A Rose By Any Other Name

A Rose By Any Other Name

After the ridiculousness of last week, I started to password protect this post. But then decided, it’s my truth. As Ann Lamott has so eloquently said, “You own everything that happened to you. Tell your stories. If people wanted you to write warmly about them, they should have behaved better.” 

 

When our son was born, I filled out the birth certificate paperwork very carefully. His father had taken my maiden name in hyphenate form years before. On our honeymoon, in fact… in what was a romantic gesture (if a bit short-sighted) he opted to add my name to his.

Today, it might seem obvious. But at the time, it caused a stir. I had already angered his family by keeping my maiden name as a middle name. I tried to explain, “I plan to take IZ’s name in my personal life. But in my professional life, I want both. Unhyphenated, but both.”

My father-in-law supported my decision. My mother-in-law was incensed. It would be five years before she would address anything to us in our new combined name. Insisting instead to address everything, “Mr. and Mrs. J.A. Larsen.”

Probably not the best move on her part. Her obstinateness on the subject just sealed my resolve. OMG… I’m as oppositional as my child. Figures.

But I never had any expectation that IZ would follow suit. And I certainly didn’t expect my child to keep my maiden name. So, when it came time to fill out his birth certificate paper work I was careful. I gave him five names. No hyphens. One last name.

And I fully expected our son to drop the OATES portion of our name once he flew the coop. Baby chicks do that, think for themselves. I should know. However, Geo has been feeling the itch for the past several years. And we’ve always said to him, “Sweetie, if you want to be called ‘Stardust Revived’, we’ll call you that. It your name.”

I’ve always told him I would not, could not be upset with any choice he made. Though, I prefer he kept his given first name, the rest was up for grabs.

He has opted, for example, to Americanize his first name for strangers. He still spells his name as it appears on his birth certificate, but the French pronunciation is confusing for most people, so he has stopped insisting that his name be said correctly.  He’s adopted a pseudonym for all his programming online—a name, that tellingly includes Larsen as a last name. And he, quietly, wonders what the future will look like when he is simply, Geo Larsen.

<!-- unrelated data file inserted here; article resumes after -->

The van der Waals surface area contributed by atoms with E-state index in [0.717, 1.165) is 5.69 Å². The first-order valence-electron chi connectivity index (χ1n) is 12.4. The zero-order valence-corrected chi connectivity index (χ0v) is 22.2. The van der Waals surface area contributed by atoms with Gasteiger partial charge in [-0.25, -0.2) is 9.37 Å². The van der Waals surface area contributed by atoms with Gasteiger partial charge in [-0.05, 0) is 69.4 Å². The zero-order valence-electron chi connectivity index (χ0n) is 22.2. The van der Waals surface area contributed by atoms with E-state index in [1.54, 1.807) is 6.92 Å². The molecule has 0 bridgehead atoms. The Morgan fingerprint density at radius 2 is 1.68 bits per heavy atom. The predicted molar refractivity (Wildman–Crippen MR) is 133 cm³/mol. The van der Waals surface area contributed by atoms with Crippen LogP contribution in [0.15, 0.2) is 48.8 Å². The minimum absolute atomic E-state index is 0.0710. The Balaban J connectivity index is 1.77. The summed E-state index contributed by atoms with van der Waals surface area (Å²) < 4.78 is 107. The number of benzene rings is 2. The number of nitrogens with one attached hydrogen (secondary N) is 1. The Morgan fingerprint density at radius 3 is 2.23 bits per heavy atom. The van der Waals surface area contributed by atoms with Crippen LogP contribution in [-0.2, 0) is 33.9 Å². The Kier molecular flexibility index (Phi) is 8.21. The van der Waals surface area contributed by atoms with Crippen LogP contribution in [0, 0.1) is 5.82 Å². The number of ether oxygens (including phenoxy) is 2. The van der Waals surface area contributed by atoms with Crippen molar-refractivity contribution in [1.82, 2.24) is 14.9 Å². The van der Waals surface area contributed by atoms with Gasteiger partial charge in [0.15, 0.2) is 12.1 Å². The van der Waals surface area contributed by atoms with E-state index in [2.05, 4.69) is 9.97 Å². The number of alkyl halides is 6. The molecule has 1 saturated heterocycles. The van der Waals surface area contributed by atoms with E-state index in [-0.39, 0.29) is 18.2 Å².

But as of late, I have sensed a hesitation from him. His desire to walk away from my past is palpable. He no longer considers my family of birth his family.  He’s had enough (who can blame him?). However, he feels conflicted. “Giving up ‘Oates’ feels like I’m disrespecting you!”

Have I told you how much I love that kid? Like his father, he is compelled by his love for me. And with that comes a huge responsibility to not abuse their loyalty!

So, I’ve sat with it. Our son’s desire to embrace the family that loves him, the heritage he understands, the people who have loved him without criticism or judgment.  Those same people have not always afforded me the same grace. But they have, without doubt, embraced my child. And through the years, attempted to embrace me as well.

No easy task, as I’ve been labeled difficult since birth!

The more I sat with the idea, the more I realized that for Geo to move forward it would require that I move forward as well. So, last year I floated the idea to IZ, “He wants to be a Larsen. Which, he IS. I think he needs us to be Larsens, too. Just Larsens.”

I was prepared for this moment. I’ve long anticipated the change, if only because hyphenated names are common and what do you do when you fall in love and marry another hyphenate? FOUR names strung together? I don’t think so. Even three gets complicated. YES, he could marry some girl willing to take his name. But, Geo is his father’s child. You know he’d be trying to find a way to include his beloved, like his father did before him! So, dropping the “Oates” part of his name is inevitable.

What I could not have predicted is my desire to do the same. I could not have imagined that at 41, I would not only be considering a name change for my child, but I would be considering it for ME as well. It’s amazing where our children lead us.

 

 

 

7 Responses to “A Rose By Any Other Name”

  • It sounds like a name change is healthy and the right thing to do. I have a hyphenated name, but neither one of our girls do–by their father’s request.

  • This story is so full of love that I teared up while reading it. What a lovely family you all are. <3

  • Beautiful post. Just lovely. I’ve always wondered about what I would do, name-wise, when the time came to decide…

    Your son rocks.

    Oh, and that isn’t a pun based on “Geo”. Just a coincidence.

  • IZ:

    I couldn’t imagine a change – thus why I took it in the first place. But I had different assumptions which didn’t bear out to be true. I’m 100% with you. Always have been. Always will be. The surprise for me is G – though I guess I shouldn’t be surprised at all. He’s incredibly “in touch” – and I love that about him – and about you.

  • What I love most is that it’s a journey for the whole family. Identity for YOUR little family unit. So great.

  • this post made me smile the whole way through but particularly at the moment you saw who Geo inspired you to change…and you accepted it. just beautiful!

    • *who = how
      i don’t have any kids yet but i do have a sort of significantly younger brother whose self-awareness prods me on to becoming better too.

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